These next five points seem too simple even to mention, but somehow we overlook them. The qualities that make relationships right aren't complicated at all. There's not a person reading this who doesn't need, like, or respond to these qualities in others.

1. You want others to encourage you.

There is no better exercise for strengthening the heart than reaching down and lifting people up. Think about it; most of your best friends are those who encourage you. You don't have many strong relationships with people who put you down. You avoid these people and seek out those who believe in you and lift you up.

Several years ago Dr. Maxwell Maltz's book, Psycho-Cybernetics, was one of the most popular books on the market. Dr. Maltz was a plastic surgeon who often took disfigured faces and made them more attractive. He observed that in every case, the patient's self-image rose with his and her physical improvement. In addition to being a successful surgeon, Dr. Maltz was a great psychologist who understood human nature.

A wealthy woman was greatly concerned about her son, and she came to Dr. Maltz for advice. She had hoped that the son would assume the family business following her husband's death, but when the son came of age, he refused to assume that responsibility and chose to enter an entirely different field. She thought Dr. Maltz could help convince the boy that he was making a grave error. The doctor agreed to see him, and he probed into the reasons for the young man's decision.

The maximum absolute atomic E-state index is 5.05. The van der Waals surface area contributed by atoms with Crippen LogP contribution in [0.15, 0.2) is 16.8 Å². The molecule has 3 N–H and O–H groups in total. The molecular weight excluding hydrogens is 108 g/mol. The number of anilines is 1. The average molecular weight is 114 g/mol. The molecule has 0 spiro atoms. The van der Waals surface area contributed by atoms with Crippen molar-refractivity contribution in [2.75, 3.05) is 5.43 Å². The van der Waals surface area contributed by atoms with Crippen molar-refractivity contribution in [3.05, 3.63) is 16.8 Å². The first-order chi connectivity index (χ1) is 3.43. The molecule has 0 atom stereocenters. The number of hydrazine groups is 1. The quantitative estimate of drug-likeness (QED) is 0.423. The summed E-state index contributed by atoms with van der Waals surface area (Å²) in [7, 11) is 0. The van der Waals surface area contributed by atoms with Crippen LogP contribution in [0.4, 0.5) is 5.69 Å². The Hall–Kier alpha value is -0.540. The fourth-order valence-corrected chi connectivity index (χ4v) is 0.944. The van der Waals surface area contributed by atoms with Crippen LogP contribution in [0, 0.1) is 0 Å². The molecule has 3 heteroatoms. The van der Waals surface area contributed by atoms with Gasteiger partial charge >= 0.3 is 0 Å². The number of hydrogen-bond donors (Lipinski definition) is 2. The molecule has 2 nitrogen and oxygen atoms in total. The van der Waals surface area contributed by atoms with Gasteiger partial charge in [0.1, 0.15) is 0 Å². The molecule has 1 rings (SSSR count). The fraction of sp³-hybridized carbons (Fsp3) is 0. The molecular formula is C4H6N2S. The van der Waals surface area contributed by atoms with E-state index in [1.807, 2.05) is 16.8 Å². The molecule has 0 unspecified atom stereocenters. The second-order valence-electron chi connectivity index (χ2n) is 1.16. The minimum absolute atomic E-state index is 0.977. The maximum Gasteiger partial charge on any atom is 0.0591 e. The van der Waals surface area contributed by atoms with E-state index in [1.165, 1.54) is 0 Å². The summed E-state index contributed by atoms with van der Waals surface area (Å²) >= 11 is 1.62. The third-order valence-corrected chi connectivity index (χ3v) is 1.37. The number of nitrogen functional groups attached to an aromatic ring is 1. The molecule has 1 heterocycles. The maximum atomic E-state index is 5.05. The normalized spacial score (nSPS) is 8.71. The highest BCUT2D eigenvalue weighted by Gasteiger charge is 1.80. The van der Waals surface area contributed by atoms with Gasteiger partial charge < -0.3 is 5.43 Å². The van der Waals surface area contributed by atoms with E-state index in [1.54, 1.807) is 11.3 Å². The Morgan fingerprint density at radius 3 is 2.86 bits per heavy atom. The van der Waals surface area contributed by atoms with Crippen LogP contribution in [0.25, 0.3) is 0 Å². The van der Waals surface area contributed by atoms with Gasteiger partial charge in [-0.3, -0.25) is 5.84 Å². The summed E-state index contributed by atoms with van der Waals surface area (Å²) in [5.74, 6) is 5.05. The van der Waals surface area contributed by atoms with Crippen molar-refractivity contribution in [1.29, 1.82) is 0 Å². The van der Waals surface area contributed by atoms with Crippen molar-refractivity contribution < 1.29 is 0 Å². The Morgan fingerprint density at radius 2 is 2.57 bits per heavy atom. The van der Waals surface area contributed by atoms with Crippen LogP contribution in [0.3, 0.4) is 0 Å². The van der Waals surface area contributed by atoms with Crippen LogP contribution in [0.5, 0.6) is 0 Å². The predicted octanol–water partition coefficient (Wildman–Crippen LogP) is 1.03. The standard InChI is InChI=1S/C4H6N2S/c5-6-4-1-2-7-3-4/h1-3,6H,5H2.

The son explained, "I would have loved to take over the family business, but you don't understand the relationship I had with my father. He was a driven man who came up the hard way. His objective was to teach me self-reliance, but he made a drastic mistake. He tried to teach me that principle in a negative way. He thought the best way to teach me self-reliance was to never encourage or praise me. He wanted me to be tough and independent. Every day we played catch in the yard. The object was for me to catch the ball ten straight times. I would catch that ball eight or nine times, but always on that tenth throw he would do everything possible to make me miss it. He would throw it on the ground or over my head but always so I had no chance of catching it."

The young man paused for a moment and then said, "He never let me catch the tenth ball—never! And I guess that's why I have to get away from his business; I want to catch that tenth ball!"